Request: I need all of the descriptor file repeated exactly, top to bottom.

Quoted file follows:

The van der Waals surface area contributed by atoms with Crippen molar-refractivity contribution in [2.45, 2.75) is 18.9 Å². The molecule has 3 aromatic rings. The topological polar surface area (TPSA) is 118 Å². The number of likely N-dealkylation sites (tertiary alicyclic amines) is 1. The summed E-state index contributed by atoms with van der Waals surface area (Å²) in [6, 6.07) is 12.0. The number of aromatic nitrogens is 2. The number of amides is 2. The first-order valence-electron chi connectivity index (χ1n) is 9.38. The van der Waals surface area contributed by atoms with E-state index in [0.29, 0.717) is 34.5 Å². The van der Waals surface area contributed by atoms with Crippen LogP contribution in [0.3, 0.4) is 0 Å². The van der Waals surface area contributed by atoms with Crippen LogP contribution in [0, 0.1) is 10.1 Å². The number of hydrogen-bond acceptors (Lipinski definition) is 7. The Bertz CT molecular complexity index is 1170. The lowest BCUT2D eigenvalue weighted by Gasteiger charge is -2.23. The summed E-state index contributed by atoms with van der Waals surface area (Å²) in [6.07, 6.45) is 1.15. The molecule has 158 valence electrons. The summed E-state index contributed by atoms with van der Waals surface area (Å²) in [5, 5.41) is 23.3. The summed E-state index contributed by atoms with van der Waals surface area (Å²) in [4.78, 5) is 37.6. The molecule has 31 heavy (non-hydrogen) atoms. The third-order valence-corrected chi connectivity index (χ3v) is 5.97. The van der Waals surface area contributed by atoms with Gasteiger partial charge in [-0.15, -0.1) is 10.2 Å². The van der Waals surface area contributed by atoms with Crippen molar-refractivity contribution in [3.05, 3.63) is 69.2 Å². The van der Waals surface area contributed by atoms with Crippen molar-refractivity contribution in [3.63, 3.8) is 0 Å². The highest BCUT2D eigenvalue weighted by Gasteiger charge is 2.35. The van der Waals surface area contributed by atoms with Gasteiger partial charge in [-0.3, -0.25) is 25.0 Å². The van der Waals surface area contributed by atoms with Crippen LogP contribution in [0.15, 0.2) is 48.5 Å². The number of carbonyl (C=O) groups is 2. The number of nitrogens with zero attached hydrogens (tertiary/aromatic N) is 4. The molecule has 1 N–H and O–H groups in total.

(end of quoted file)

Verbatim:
The van der Waals surface area contributed by atoms with Crippen molar-refractivity contribution in [2.45, 2.75) is 18.9 Å². The molecule has 3 aromatic rings. The topological polar surface area (TPSA) is 118 Å². The number of likely N-dealkylation sites (tertiary alicyclic amines) is 1. The summed E-state index contributed by atoms with van der Waals surface area (Å²) in [6, 6.07) is 12.0. The number of aromatic nitrogens is 2. The number of amides is 2. The first-order valence-electron chi connectivity index (χ1n) is 9.38. The van der Waals surface area contributed by atoms with E-state index in [0.29, 0.717) is 34.5 Å². The van der Waals surface area contributed by atoms with Crippen LogP contribution in [0.3, 0.4) is 0 Å². The van der Waals surface area contributed by atoms with Crippen LogP contribution in [0, 0.1) is 10.1 Å². The number of hydrogen-bond acceptors (Lipinski definition) is 7. The Bertz CT molecular complexity index is 1170. The lowest BCUT2D eigenvalue weighted by Gasteiger charge is -2.23. The summed E-state index contributed by atoms with van der Waals surface area (Å²) in [6.07, 6.45) is 1.15. The molecule has 158 valence electrons. The summed E-state index contributed by atoms with van der Waals surface area (Å²) in [5, 5.41) is 23.3. The summed E-state index contributed by atoms with van der Waals surface area (Å²) in [4.78, 5) is 37.6. The molecule has 31 heavy (non-hydrogen) atoms. The third-order valence-corrected chi connectivity index (χ3v) is 5.97. The van der Waals surface area contributed by atoms with Gasteiger partial charge in [-0.15, -0.1) is 10.2 Å². The van der Waals surface area contributed by atoms with Crippen molar-refractivity contribution in [3.05, 3.63) is 69.2 Å². The van der Waals surface area contributed by atoms with Crippen molar-refractivity contribution in [3.63, 3.8) is 0 Å². The highest BCUT2D eigenvalue weighted by Gasteiger charge is 2.35. The van der Waals surface area contributed by atoms with Gasteiger partial charge in [-0.3, -0.25) is 25.0 Å². The van der Waals surface area contributed by atoms with Crippen LogP contribution in [0.15, 0.2) is 48.5 Å². The number of carbonyl (C=O) groups is 2. The number of nitrogens with zero attached hydrogens (tertiary/aromatic N) is 4. The molecule has 1 N–H and O–H groups in total.